Achieving the nation’s lowest unemployment rate last month apparently wasn’t enough for the Salt Lake metro area. Like a good limbo dancer, it just showed it could go even lower.
Its unemployment rate is now 1.9%, a shade lower than the 2.0% reported a month earlier, according to data released Wednesday by the U.S. Bureau of Labor Statistics.
That rate for October, for the second straight month, is the lowest in the nation for large metro areas with at least 1 million people.
In comparison, the national unemployment rate in October was 3.3%.
The agency estimates that only 12,442 people out of the nearly 700,000 workers in the Salt Lake metro area are unemployed and actively seeking a job.
Mark Knold, chief economist at the Utah Department of Workforce Services, noted last month when the area’s unemployment rate first became the lowest in the nation that it comes after five years of above-average job growth in the state.
He noted that puts workers in a good position to either find employment or a better job. But he said competition for jobs has led to higher wages here only recently, in the past two or three years.
Knold also said the low unemployment here has led to more in-migration from outsiders seeking work.
“About 2016, we were thinking we had reemployed the local population that had been displaced because of the Great Recession,” he said last month. “We were thinking if we’re going to keep up with the average to above-average growth, it’s going to have to come from in-migration from out of the state. And that’s what’s happened.”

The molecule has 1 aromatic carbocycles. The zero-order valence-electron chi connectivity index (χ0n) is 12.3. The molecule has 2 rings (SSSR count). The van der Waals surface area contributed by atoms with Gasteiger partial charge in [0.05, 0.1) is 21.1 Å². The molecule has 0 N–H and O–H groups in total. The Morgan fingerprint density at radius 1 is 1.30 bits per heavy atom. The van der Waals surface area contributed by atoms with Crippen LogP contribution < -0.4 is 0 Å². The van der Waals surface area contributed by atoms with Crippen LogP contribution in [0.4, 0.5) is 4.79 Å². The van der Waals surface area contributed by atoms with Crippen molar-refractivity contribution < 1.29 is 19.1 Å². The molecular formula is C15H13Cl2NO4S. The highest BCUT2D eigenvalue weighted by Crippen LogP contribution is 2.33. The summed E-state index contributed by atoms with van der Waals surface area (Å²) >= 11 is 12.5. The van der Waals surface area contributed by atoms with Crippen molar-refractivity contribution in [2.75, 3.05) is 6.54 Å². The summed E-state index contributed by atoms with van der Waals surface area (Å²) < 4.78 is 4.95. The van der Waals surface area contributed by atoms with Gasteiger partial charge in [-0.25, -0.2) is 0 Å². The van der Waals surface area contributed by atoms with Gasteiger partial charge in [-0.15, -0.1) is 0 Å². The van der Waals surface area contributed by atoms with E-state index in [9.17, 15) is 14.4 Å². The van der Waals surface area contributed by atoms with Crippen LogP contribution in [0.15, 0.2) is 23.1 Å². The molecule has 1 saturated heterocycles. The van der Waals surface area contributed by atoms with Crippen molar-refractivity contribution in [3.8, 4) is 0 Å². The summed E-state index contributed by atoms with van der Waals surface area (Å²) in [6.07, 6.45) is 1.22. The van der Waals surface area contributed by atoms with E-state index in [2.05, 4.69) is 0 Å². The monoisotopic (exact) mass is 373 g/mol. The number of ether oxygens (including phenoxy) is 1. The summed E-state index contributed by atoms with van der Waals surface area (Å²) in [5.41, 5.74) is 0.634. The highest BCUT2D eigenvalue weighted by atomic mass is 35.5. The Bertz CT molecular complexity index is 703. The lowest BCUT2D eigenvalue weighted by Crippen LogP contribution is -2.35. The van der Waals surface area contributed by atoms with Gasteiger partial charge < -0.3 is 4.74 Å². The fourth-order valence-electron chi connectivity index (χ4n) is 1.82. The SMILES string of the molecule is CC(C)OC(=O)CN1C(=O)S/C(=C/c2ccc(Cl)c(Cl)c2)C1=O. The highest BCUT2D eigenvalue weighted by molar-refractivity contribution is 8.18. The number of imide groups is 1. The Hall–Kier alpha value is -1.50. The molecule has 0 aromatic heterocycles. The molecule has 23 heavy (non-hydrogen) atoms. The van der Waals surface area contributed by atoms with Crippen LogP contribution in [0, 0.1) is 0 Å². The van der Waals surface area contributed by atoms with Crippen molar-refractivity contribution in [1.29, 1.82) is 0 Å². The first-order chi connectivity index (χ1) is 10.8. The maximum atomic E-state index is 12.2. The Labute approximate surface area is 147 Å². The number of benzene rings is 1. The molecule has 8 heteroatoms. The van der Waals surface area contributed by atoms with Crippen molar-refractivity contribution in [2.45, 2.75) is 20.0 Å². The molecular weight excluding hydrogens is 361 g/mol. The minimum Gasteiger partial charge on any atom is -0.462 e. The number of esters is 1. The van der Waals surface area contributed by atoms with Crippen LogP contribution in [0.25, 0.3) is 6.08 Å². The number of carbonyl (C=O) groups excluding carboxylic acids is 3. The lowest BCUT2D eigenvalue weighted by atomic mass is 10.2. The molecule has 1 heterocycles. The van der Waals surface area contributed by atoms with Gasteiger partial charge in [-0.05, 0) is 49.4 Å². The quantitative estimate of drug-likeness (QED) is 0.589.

Some smaller metro areas in Utah had even lower unemployment rates for October: 1.5% in Logan, 1.7% in Provo-Orem and 1.8% in Ogden-Clearfield. The rate in St. George was slightly higher at 2.1%.
Unemployment rates were lower in October than a year earlier in 240 of the 389 metro areas in the nation. It was higher in 121 areas, and unchanged in 28.
The Bureau of Labor Statistics also released data Wednesday about job growth in metro areas.
In the 12-month period ending Oct. 31, it said the number of new jobs grew in the Salt Lake metro area by 2.6%, or 19,300 jobs.
Elsewhere in the state, Ogden-Clearfield was up 4.3%, or 11,500 jobs; Provo-Orem saw 3.3% growth, up by 9,000 jobs; St. George was up 3%, or 2,100 jobs; and Logan was up by 2.8%, or 1,800 jobs.